Medical ethicist Daniel Sokol considers the controversy stirred up by a mother's request for doctors to give her severely disabled daughter a hysterectomy to stop her from starting menstruation.
Doctors must do what is best for the patient
The ancient Greeks called the uterus "an animal within an animal".
They believed it could roam around a young woman's body, sometimes all the way up to the throat, causing hysteria and a range of other unpleasant conditions.
Over 2,000 years later, the uterus is once again in the spotlight, blamed in anticipation of causing a severely disabled girl grave distress.
A key question is whether the distress will be sufficiently profound to warrant a hysterectomy, with its associated risks and side-effects.
We simply do not know whether or not surgery will be in her best interests
That this question cannot be answered with any degree of confidence introduces a high level of uncertainty in the decision to operate.
We simply do not know whether or not surgery will be in her best interests.
Wait and see approach
My immediate response, when first reading the case, was to advocate a "watch and wait" approach to see how Katie copes with this additional challenge.
Perhaps, with time, she will not be as distressed as anticipated.
Perhaps less invasive alternatives will work.
Alternatively, menstruation could prove unbearable and a hysterectomy may be the best option.
Given the risks, trauma and the irreversible nature of the surgery, this precautionary approach has much going for it.
One source of controversy is that the surgery is not medically indicated. The uterus is healthy.
The short-term injury of a hysterectomy and the possible side-effects and complications will be incurred without clinical benefits.
This should rightly raise a red flag.
"If it ain't broke, don't fix it" is generally wise advice.
But what is the "it" in Katie's case?
Will it reduce suffering?
The uterus ain't broke, but her mother would argue that it is her overall well being that is threatened.
Clinical benefit is but one element of overall benefit.
Our evaluation of Katie's overall wellbeing when her periods start will be far more accurate than it is at present
As psychological and emotional factors play key roles in our happiness, we should not reduce well being to the mere functioning of bodily organs.
If we believe that one of medicine's aims is to reduce human suffering, then removing Katie's uterus may be medically indicated.
Others will disagree, giving medicine a different set of aims and perhaps calling the hysterectomy, unhelpfully in my view, a form of benignly intended mutilation.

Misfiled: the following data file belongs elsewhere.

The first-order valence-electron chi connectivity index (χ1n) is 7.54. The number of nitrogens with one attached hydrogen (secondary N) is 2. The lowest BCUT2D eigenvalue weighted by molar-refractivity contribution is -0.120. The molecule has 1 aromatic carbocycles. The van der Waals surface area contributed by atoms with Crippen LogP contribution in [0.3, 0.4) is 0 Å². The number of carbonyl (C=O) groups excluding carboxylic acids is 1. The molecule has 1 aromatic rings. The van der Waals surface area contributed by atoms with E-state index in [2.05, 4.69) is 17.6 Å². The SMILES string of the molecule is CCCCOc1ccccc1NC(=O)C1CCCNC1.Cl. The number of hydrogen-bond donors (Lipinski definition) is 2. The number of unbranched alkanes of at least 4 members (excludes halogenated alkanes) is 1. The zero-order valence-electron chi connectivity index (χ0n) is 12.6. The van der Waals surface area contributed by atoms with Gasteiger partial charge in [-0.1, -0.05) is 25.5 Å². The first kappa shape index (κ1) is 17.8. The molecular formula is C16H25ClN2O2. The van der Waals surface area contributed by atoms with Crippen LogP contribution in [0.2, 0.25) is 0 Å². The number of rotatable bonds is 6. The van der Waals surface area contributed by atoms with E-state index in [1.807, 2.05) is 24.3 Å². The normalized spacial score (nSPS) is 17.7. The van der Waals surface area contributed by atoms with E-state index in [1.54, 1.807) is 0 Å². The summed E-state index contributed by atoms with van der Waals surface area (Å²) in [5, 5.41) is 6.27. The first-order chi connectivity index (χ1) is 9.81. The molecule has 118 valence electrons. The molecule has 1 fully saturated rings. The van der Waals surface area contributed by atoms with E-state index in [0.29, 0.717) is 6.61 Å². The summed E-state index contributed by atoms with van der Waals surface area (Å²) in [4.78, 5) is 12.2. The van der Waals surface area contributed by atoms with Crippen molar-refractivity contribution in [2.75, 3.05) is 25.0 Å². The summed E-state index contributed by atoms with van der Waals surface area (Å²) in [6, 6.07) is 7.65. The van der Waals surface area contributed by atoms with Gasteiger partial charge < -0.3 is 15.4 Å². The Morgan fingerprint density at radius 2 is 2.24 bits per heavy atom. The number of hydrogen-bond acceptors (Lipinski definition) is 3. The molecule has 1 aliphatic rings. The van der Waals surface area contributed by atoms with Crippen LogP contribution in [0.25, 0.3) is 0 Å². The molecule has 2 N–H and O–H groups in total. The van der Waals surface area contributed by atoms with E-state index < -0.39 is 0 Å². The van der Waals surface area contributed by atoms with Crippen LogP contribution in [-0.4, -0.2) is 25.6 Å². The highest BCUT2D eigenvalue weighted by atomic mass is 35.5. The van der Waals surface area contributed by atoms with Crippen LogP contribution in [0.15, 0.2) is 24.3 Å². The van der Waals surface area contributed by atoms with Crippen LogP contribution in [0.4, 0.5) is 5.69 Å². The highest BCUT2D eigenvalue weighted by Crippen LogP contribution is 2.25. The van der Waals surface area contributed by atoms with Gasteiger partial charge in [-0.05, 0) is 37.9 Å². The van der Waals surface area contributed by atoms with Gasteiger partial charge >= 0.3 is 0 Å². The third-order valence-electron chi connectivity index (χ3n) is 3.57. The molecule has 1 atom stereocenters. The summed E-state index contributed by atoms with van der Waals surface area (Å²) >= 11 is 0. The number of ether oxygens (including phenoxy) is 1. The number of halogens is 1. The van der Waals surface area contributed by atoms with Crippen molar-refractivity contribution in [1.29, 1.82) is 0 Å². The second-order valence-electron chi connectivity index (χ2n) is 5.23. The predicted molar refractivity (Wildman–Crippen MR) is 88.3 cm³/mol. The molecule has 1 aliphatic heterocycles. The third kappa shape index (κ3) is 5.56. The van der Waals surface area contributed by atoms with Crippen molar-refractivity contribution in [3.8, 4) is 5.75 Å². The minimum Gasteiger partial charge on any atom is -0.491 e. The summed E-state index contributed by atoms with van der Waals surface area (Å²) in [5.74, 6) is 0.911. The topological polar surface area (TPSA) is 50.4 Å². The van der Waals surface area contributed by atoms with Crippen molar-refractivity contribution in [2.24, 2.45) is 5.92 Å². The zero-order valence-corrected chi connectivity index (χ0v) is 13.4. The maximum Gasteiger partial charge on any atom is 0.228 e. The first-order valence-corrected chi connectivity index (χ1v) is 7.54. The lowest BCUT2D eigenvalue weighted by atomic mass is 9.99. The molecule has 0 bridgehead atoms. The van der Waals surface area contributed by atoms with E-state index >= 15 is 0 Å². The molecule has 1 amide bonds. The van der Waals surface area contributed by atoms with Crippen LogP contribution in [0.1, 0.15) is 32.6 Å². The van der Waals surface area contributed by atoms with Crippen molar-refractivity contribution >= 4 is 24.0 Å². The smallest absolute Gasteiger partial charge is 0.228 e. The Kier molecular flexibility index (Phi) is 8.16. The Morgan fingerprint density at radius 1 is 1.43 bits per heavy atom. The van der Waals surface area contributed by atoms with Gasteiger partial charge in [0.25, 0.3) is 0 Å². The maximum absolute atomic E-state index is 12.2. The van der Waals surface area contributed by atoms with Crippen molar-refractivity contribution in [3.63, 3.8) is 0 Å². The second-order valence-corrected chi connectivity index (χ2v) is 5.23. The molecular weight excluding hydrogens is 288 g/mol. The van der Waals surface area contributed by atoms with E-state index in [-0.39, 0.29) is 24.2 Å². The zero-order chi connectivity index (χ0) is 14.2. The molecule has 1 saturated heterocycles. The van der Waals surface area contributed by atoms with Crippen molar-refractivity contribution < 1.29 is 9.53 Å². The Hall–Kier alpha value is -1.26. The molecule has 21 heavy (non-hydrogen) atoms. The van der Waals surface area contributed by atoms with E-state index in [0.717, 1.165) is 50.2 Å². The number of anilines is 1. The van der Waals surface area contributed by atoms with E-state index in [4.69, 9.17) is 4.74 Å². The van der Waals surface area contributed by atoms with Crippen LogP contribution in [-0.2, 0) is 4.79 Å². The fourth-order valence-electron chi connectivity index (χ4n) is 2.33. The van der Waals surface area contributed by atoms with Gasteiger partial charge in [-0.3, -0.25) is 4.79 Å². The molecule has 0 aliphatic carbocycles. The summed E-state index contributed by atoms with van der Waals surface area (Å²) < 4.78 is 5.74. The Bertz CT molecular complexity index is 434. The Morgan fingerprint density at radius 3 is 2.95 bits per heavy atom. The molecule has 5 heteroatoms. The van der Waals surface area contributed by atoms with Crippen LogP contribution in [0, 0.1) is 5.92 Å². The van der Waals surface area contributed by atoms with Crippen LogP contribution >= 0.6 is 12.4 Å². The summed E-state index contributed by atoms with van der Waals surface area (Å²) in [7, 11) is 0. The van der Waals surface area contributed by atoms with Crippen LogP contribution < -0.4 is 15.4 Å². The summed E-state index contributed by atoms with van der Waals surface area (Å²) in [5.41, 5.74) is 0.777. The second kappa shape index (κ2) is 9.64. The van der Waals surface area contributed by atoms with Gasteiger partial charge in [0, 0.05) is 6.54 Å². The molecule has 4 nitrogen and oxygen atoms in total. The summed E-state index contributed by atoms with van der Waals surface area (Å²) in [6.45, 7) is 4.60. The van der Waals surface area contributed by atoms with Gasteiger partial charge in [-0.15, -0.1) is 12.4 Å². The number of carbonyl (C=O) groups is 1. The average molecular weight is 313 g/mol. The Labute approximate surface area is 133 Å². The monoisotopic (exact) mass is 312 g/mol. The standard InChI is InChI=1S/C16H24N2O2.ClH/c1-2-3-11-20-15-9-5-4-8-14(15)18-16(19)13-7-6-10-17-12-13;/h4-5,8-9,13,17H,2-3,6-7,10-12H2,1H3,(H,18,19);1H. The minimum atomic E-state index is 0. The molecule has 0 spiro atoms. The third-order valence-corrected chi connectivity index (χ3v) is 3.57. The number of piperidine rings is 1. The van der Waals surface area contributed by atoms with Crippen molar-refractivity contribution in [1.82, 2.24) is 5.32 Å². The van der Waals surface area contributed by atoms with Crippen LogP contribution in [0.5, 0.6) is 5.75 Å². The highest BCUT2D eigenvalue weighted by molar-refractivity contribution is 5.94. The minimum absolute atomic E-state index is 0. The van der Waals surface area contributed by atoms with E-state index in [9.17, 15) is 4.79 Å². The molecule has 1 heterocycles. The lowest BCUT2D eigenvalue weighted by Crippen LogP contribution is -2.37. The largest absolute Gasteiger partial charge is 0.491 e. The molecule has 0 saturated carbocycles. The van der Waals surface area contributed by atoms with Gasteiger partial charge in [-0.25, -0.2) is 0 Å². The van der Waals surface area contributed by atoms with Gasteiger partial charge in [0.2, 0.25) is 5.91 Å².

It is notoriously difficult to imagine what others are feeling.
Studies show that chronically ill and disabled persons tend to rate their quality of life higher than healthy persons asked to imagine themselves in their situation.
Our imaginations are prone to overestimate the dreadfulness of future or hypothetical states.
Katie Thorpe's mother Alison wants her to avoid suffering
Are we falling foul of this tendency when anticipating that menstruation will be awful for Katie, and will continue to be so no matter how accustomed she becomes to it?
Our evaluation of Katie's overall wellbeing when her periods start will be far more accurate than it is at present.
Another reason for the "watch and wait" approach regarding surgical intervention.
I am not sure if this will have "disturbing" implications for other children, as some have claimed.
Those in favour of the procedure could say the opposite: that it will have positive implications for others.
Hold back on criticism
In any event, such rare cases will surely need to be considered on a case-by-case basis.
What matters more, at this time, is to focus on Katie's immediate situation.
In such thorny cases, decision-makers should make sure that all the relevant moral factors and plausible alternatives have been considered and that, whatever the decision, they can defend it with strong justifications.
When this is done, it is often more helpful to support, rather than criticise, the decision-makers, for their own psychological welfare is not infrequently bound with the decision and its outcome, and Katie's happiness too cannot be entirely separated from the happiness of her mother.
Dr Daniel Sokol is a Lecturer in Medical Ethics at St George's, University of London, and Director of the Applied Clinical Ethics course at Imperial College, London.